Whatever method you have been using for video conferences these days, we have had an unprecedented look into the lives of our colleagues, children’s schoolmates, teachers, professors, and even famous folks. While this pandemic has allowed the opportunity for a paradigm shift in the way we think about communication and the work environment, it has also raised several questions and concerns. When on my children’s Zoom “school” calls, I have heard yelling in the homes of some of the other children and teachers, crying, and seemingly very difficult moments at home. I have heard of similar occurrences on other professional calls.
This is a view into the lives of our colleagues and children’s schoolmates and teachers During these unprecedented times, resilience will be key in moving forward in a safe, healthy, and productive way. that we would never have had before, but what do we do with this information? Is there anything that should be done? In the era of the video meeting, bearing witness to emotional distress or even physical distress in the lives of others may be leaving those witnessing the events feeling helpless, uncomfortable, and hopeless. In minor instances, it is a distraction to the learning and work environment, and in the worst instances, it could be the signs of an unsafe home environment. How do we know from a video conference snapshot? The answer is, there are no easy answers.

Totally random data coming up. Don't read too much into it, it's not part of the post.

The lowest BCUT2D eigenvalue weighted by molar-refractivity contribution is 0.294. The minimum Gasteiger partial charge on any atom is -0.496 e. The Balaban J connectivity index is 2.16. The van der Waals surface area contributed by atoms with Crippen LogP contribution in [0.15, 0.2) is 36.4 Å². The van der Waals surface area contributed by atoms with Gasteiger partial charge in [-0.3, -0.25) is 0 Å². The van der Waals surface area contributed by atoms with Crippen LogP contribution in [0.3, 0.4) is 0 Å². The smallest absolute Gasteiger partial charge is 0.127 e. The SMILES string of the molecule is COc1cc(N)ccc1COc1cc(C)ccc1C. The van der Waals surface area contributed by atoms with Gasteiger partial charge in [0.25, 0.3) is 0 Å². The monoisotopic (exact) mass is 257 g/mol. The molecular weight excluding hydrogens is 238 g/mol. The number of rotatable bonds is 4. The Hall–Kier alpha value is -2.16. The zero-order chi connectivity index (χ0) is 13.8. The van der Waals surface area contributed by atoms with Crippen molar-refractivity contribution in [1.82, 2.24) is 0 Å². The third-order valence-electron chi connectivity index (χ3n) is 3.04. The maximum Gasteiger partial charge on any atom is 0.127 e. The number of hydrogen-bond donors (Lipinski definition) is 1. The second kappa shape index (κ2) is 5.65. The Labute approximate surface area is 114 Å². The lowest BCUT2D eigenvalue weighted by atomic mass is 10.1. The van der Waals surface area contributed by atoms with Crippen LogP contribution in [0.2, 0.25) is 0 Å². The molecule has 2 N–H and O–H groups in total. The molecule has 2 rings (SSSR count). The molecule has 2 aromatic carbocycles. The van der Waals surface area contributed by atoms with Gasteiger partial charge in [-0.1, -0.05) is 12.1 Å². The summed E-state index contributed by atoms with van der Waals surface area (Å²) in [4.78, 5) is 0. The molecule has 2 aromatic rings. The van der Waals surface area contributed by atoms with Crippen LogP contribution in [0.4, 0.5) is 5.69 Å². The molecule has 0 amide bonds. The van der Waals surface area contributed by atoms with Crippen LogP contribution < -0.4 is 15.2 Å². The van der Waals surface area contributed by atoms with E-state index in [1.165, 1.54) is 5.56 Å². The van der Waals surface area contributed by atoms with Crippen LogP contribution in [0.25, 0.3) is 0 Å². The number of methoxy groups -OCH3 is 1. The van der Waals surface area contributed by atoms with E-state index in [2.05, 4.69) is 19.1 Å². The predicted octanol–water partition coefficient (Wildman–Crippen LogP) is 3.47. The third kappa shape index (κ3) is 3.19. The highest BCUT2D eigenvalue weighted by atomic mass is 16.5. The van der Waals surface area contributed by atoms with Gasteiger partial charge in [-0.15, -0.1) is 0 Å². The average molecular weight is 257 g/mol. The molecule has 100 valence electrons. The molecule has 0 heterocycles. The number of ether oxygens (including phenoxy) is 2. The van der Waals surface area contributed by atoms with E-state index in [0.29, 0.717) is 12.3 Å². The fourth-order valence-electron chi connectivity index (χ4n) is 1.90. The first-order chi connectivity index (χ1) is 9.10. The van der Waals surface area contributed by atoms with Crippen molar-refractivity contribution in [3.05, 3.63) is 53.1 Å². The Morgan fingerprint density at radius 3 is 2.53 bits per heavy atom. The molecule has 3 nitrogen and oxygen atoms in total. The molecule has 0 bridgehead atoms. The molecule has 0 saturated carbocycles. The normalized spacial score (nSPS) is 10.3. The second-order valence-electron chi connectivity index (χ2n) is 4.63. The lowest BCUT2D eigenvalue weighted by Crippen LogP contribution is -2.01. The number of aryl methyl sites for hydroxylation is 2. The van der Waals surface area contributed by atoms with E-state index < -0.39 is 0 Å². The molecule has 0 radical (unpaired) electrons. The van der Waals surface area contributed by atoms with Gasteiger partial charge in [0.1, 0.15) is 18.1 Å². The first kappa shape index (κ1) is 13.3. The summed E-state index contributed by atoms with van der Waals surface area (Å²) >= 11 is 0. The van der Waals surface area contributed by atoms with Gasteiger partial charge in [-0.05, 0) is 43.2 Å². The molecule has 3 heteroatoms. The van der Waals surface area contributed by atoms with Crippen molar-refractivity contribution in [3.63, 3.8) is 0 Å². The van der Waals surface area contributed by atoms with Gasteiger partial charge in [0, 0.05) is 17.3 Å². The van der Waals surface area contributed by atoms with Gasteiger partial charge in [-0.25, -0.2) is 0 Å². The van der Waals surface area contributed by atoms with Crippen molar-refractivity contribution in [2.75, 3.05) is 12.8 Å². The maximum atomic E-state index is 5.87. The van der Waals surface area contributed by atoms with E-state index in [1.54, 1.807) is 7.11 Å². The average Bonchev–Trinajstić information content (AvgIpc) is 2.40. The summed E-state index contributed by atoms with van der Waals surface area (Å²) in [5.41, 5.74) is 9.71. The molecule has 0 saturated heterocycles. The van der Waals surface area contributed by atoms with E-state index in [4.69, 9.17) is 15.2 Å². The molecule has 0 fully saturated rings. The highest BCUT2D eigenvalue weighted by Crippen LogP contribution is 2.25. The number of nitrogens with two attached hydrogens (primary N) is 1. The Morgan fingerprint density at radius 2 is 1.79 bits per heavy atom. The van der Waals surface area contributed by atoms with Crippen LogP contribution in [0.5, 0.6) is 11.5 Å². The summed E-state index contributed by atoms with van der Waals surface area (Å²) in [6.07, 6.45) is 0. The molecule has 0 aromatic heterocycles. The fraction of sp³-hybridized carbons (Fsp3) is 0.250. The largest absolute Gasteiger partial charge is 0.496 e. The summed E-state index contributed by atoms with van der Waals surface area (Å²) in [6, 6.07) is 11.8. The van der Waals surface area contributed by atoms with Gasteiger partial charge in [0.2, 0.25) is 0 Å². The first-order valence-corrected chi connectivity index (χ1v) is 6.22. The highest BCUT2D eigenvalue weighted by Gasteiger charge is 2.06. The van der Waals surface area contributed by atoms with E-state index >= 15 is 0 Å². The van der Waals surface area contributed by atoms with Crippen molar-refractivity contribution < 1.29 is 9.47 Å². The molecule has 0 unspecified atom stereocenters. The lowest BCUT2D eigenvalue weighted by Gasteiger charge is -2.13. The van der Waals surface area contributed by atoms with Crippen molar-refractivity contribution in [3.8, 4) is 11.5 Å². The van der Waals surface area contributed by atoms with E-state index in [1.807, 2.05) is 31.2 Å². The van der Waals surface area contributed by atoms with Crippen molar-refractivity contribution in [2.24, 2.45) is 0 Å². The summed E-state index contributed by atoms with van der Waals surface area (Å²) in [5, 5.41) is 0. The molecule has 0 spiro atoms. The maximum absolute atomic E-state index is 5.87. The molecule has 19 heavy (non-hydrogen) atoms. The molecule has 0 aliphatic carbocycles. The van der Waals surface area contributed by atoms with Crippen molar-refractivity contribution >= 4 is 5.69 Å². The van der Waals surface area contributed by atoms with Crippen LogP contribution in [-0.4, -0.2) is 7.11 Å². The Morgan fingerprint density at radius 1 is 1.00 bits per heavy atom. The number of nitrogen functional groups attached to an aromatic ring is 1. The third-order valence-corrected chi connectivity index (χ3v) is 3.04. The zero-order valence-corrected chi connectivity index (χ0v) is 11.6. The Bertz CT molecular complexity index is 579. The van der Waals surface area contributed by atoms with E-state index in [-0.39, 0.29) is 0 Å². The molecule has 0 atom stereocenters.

If you feel like one of your friends, colleagues, or child’s classmates could be in danger, do not be afraid to alert the authorities. While most of the states are slowly re-opening, there are still many that will be staying home, and the goal to have the American people “safer at home” is prevalent. While this may be true of COVID-19, it is not always the case socially with the increase in the incidences of domestic violence. Those with mental health disorders are even more at risk during these times, as are those who are unable to care for themselves. These are trying times, and we are in the infancy of this new way of life. Going forward, there will need to be both patience, understanding, and compassion as we view the formerly private lives of those with whom we interact. There are numerous resources for those that may be facing domestic violence during COVID-19.
Continue to stay connected to your neighbors, friends, and family as we venture out. As we head back to the clinics, pay close attention to signs of domestic violence in your patients. Offer pamphlets in private spaces of your office, including the bathrooms. Screen for depression and anxiety in your patients, and check in with them on how they are emotionally dealing with the COVID-19 pandemic. During these unprecedented times, resilience will be key in moving forward in a safe, healthy, and productive way.
K. Maravet Baig-Ward is a psychiatry resident and can be reached on Twitter @drmaravet.
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